St. Paul-based Books for Africa smashed its own record last year, collecting and shipping 3.1 million volumes to 18 African countries. The number of books shipped jumped by 26 percent — nearly 636,000 books — in a year’s time.

“This was a colossal year,” said Books for Africa Executive Director Patrick Plonski. “We will continue to expand our efforts and increase our book shipments so we can put books in the hands of every child in Africa.”

Books for Africa is the largest shipper in the world of donated text and library books to the African continent, having sent more than 39 million books over its three decades.

Book shipments in the last fiscal year, which ran from July 1, 2016, to June 30, 2017, were valued at more than $33 million. Top recipient countries were Ethiopia, Nigeria, Kenya and Ghana. A partnership with the U.S. Agency for International Development helped boost the group’s numbers, Plonski said. He also credited its established reputation.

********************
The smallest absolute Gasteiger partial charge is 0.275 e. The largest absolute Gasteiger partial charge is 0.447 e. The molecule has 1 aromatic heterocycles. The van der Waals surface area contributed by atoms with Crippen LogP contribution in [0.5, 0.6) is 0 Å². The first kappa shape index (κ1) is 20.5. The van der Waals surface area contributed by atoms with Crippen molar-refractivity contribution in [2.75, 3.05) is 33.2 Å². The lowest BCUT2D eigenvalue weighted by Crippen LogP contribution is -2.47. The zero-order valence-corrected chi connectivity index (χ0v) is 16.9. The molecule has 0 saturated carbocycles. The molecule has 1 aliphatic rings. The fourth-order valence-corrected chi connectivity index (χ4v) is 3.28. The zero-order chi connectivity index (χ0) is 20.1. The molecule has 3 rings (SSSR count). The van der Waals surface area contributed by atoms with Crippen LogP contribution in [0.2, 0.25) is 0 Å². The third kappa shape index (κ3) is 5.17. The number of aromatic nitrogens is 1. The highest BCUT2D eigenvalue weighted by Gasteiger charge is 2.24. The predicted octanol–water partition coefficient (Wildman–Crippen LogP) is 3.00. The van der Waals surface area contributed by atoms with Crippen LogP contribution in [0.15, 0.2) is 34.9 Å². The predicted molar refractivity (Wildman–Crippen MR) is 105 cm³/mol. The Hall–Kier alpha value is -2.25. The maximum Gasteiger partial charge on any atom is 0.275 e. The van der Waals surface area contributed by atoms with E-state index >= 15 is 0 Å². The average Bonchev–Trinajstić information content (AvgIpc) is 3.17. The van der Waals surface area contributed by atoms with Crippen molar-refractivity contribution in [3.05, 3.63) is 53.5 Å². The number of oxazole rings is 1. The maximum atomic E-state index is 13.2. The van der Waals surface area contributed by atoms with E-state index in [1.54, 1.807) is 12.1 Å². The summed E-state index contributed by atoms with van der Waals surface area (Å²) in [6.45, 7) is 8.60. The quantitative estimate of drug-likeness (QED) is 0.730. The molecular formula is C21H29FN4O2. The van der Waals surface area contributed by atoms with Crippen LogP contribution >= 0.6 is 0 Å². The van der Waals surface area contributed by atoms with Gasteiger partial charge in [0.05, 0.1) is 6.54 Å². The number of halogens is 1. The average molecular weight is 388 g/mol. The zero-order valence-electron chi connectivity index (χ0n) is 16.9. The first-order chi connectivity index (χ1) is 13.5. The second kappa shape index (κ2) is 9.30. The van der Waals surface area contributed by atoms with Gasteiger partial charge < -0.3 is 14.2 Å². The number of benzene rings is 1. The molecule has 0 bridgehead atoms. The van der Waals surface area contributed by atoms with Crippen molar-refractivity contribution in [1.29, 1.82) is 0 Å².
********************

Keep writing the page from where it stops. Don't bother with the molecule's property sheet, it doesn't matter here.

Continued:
Tom Warth, a Twin Cities book publisher, started the nonprofit in 1988 after a trip to Uganda, where he visited a library and saw the shelves were mostly empty. He started Books for Africa to end the continent’s “book famine.”

That first year, it shipped a few mail bags of donated books. “Today, we send them by the semitrailer load,” Plonski said.

Books for Africa operates on a $2.5 million budget, with a large warehouse in Atlanta and another warehouse and headquarters in St. Paul. The books are donated by individuals, schools and publishers. Nearly 20,000 volunteers helped pack books last year. It costs about 50 cents to ship a book.

Volunteers sift out books not worth sending, such as outdated encyclopedias. “We probably recycle one-third of the books that come through our door because they are too old, damaged or not useful,” Plonski said. But the nonprofit still makes money on those books in recycling fees; it was paid $80,000 for recycled paper last year, Plonski said.

In a nod to the future of reading, the nonprofit shipped 223,000 digital books on nearly 100 computers and e-readers. But as in the United States, demand for old-fashioned books is still far greater than for their digital counterparts.

“We still have a lot of work to do to end the book famine on the continent,” Warth said in a written statement.